The brewer at Kalnapilis Brewery Asta Briedienė. Lithuania
The brewer at Kalnapilis Brewery Asta Briedienė. Lithuania
Made in the BalticsBusinessLithuania

Brewing in Lithuania: From choosing the malt to tasting the beer — Kalnapilis brewer talks about her daily routine


Brewing in Lithuania has a long tradition and, although the basic principles of the production of this beverage have remained largely unchanged for many years, modern innovations have made the process more advanced and allow for a very high quality product.

Kalnapilis is a Lithuanian brewery, established by Albert Foight in Panevėžys in 1902. A landowner of German origin, Foight named the brewery Bergschlösschen, meaning a small castle on the hill. In 1918, the name was changed to a Lithuanian equivalent of Bergschlösschen, Kalnapilis.

The brewer at Kalnapilis Brewery, Asta Briedienė, talks about how beer is produced today in a modern brewery using innovative solutions while preserving traditions.

A wide palette of flavours from a few ingredients Since 1902, the Kalnapilis Brewery, which has been in continuous operation since then, has brewed around 100 million litres of around 40 different types of beer every year.

According to Briediene, it all starts with recipe development and the search for unique flavours.

The brewer at Kalnapilis Brewery Asta Briedienė
The brewer at Kalnapilis Brewery Asta Briedienė. Photo: Kalnapilis Brewery

“The most important ingredients in beer, which largely determine its flavour characteristics, are malt and hops. Malt is sprouted grain. You could say that it is a kind of base for beer, because it is the malt that gives the drink its texture, colour and to a large extent its flavour. Thus, mixing different types of grain and roasting the malt produces different flavours and colours in the beer. For example, the more roasted the malt, the darker the beer,”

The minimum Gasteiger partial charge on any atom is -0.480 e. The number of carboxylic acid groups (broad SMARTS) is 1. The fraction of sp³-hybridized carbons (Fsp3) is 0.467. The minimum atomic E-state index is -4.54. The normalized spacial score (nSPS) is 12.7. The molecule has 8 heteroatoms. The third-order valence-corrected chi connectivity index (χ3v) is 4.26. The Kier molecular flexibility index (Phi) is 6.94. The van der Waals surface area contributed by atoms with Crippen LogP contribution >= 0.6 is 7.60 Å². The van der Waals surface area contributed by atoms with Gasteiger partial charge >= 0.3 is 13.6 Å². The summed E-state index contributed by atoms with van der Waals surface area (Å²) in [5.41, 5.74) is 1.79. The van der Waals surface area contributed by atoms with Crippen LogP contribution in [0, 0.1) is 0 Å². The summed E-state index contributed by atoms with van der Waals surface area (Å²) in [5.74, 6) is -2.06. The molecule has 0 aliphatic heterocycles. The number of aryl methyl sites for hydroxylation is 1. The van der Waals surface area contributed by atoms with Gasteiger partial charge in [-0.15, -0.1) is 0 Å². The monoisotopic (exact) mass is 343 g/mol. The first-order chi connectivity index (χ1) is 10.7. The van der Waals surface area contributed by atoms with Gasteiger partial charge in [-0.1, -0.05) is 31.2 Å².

says Briedienė.

Hops also play an important role. According to Briediene, hops, together with yeast, help to shape the character of the beer.

Hops are usually imported from countries such as Germany or the Czech Republic, and sometimes even from very distant places such as New Zealand.

“Hops have a similar effect on beer as spices do on food – they are an important ingredient in the different styles of beer. Hops need to be added at the beginning of the boil to add bitterness, whereas hops for aroma are added at the end of the boil. It is the experimentation with different types of basic ingredients and their combinations that allows us to create different beer recipes,”

says Briedienė.

The brewing process requires the most attention In order for the flavour of the beer to be fully revealed and preserved in the final product, the brewer says that it is essential to follow the entire brewing process closely.

Kalnapilis Brewery
Kalnapilis Brewery